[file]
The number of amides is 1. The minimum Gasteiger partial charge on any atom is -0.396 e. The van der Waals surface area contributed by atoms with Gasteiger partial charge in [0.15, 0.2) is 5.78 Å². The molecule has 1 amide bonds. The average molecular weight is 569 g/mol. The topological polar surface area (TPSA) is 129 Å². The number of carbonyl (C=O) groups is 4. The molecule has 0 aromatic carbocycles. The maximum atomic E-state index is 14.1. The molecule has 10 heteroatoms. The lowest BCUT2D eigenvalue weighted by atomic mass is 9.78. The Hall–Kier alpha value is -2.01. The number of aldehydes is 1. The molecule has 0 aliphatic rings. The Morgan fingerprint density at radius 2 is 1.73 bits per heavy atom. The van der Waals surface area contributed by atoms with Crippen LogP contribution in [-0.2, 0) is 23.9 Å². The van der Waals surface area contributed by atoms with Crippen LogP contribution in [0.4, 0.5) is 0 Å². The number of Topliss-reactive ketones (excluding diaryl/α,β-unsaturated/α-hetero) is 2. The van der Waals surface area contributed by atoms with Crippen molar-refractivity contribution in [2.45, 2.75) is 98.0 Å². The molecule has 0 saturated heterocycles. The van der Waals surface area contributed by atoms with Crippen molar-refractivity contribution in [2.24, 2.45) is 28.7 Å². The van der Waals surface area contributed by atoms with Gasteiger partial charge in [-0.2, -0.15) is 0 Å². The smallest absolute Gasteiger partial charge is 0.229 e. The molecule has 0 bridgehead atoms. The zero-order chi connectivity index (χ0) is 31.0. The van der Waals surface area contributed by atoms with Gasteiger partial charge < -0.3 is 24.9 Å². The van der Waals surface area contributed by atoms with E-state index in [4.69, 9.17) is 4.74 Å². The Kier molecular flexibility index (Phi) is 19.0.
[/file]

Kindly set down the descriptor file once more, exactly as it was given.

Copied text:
The number of amides is 1. The minimum Gasteiger partial charge on any atom is -0.396 e. The van der Waals surface area contributed by atoms with Gasteiger partial charge in [0.15, 0.2) is 5.78 Å². The molecule has 1 amide bonds. The average molecular weight is 569 g/mol. The topological polar surface area (TPSA) is 129 Å². The number of carbonyl (C=O) groups is 4. The molecule has 0 aromatic carbocycles. The maximum atomic E-state index is 14.1. The molecule has 10 heteroatoms. The lowest BCUT2D eigenvalue weighted by atomic mass is 9.78. The Hall–Kier alpha value is -2.01. The number of aldehydes is 1. The molecule has 0 aliphatic rings. The Morgan fingerprint density at radius 2 is 1.73 bits per heavy atom. The van der Waals surface area contributed by atoms with Crippen LogP contribution in [-0.2, 0) is 23.9 Å². The van der Waals surface area contributed by atoms with Crippen LogP contribution in [0.4, 0.5) is 0 Å². The number of Topliss-reactive ketones (excluding diaryl/α,β-unsaturated/α-hetero) is 2. The van der Waals surface area contributed by atoms with Crippen molar-refractivity contribution in [2.45, 2.75) is 98.0 Å². The molecule has 0 saturated heterocycles. The van der Waals surface area contributed by atoms with Crippen molar-refractivity contribution in [2.24, 2.45) is 28.7 Å². The van der Waals surface area contributed by atoms with Gasteiger partial charge in [-0.2, -0.15) is 0 Å². The smallest absolute Gasteiger partial charge is 0.229 e. The molecule has 0 bridgehead atoms. The zero-order chi connectivity index (χ0) is 31.0. The van der Waals surface area contributed by atoms with Gasteiger partial charge < -0.3 is 24.9 Å². The van der Waals surface area contributed by atoms with E-state index in [4.69, 9.17) is 4.74 Å². The Kier molecular flexibility index (Phi) is 19.0.